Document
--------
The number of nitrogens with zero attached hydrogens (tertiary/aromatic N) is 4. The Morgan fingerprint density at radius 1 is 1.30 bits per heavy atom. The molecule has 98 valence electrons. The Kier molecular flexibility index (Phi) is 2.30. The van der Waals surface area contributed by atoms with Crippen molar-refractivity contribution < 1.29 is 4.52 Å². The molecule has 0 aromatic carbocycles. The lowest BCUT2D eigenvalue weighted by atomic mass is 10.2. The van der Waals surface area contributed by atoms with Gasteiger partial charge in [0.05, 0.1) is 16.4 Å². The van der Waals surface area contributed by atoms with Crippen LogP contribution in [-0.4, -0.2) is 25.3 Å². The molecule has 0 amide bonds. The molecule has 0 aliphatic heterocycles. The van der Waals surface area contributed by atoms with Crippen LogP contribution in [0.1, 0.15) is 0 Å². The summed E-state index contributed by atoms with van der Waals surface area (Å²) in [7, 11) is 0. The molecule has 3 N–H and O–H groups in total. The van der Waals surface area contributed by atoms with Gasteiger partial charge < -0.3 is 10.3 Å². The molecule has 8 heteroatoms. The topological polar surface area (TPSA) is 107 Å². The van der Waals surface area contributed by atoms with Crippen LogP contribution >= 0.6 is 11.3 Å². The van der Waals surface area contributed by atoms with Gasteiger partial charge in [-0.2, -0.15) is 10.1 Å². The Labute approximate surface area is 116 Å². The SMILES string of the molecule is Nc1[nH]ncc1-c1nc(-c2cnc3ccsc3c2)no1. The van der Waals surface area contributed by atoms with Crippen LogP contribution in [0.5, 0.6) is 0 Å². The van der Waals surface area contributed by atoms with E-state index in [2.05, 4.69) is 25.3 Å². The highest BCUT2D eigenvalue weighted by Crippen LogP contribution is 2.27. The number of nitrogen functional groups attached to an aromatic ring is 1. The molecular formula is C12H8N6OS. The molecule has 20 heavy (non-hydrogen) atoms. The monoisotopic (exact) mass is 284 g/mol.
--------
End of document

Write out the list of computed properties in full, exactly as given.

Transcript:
The number of nitrogens with zero attached hydrogens (tertiary/aromatic N) is 4. The Morgan fingerprint density at radius 1 is 1.30 bits per heavy atom. The molecule has 98 valence electrons. The Kier molecular flexibility index (Phi) is 2.30. The van der Waals surface area contributed by atoms with Crippen molar-refractivity contribution < 1.29 is 4.52 Å². The molecule has 0 aromatic carbocycles. The lowest BCUT2D eigenvalue weighted by atomic mass is 10.2. The van der Waals surface area contributed by atoms with Gasteiger partial charge in [0.05, 0.1) is 16.4 Å². The van der Waals surface area contributed by atoms with Crippen LogP contribution in [-0.4, -0.2) is 25.3 Å². The molecule has 0 amide bonds. The molecule has 0 aliphatic heterocycles. The van der Waals surface area contributed by atoms with Crippen LogP contribution in [0.1, 0.15) is 0 Å². The summed E-state index contributed by atoms with van der Waals surface area (Å²) in [7, 11) is 0. The molecule has 3 N–H and O–H groups in total. The van der Waals surface area contributed by atoms with Gasteiger partial charge < -0.3 is 10.3 Å². The molecule has 8 heteroatoms. The topological polar surface area (TPSA) is 107 Å². The van der Waals surface area contributed by atoms with Crippen LogP contribution >= 0.6 is 11.3 Å². The van der Waals surface area contributed by atoms with Gasteiger partial charge in [-0.2, -0.15) is 10.1 Å². The Labute approximate surface area is 116 Å². The SMILES string of the molecule is Nc1[nH]ncc1-c1nc(-c2cnc3ccsc3c2)no1. The van der Waals surface area contributed by atoms with Crippen LogP contribution in [0.5, 0.6) is 0 Å². The van der Waals surface area contributed by atoms with E-state index in [2.05, 4.69) is 25.3 Å². The highest BCUT2D eigenvalue weighted by Crippen LogP contribution is 2.27. The number of nitrogen functional groups attached to an aromatic ring is 1. The molecular formula is C12H8N6OS. The molecule has 20 heavy (non-hydrogen) atoms. The monoisotopic (exact) mass is 284 g/mol.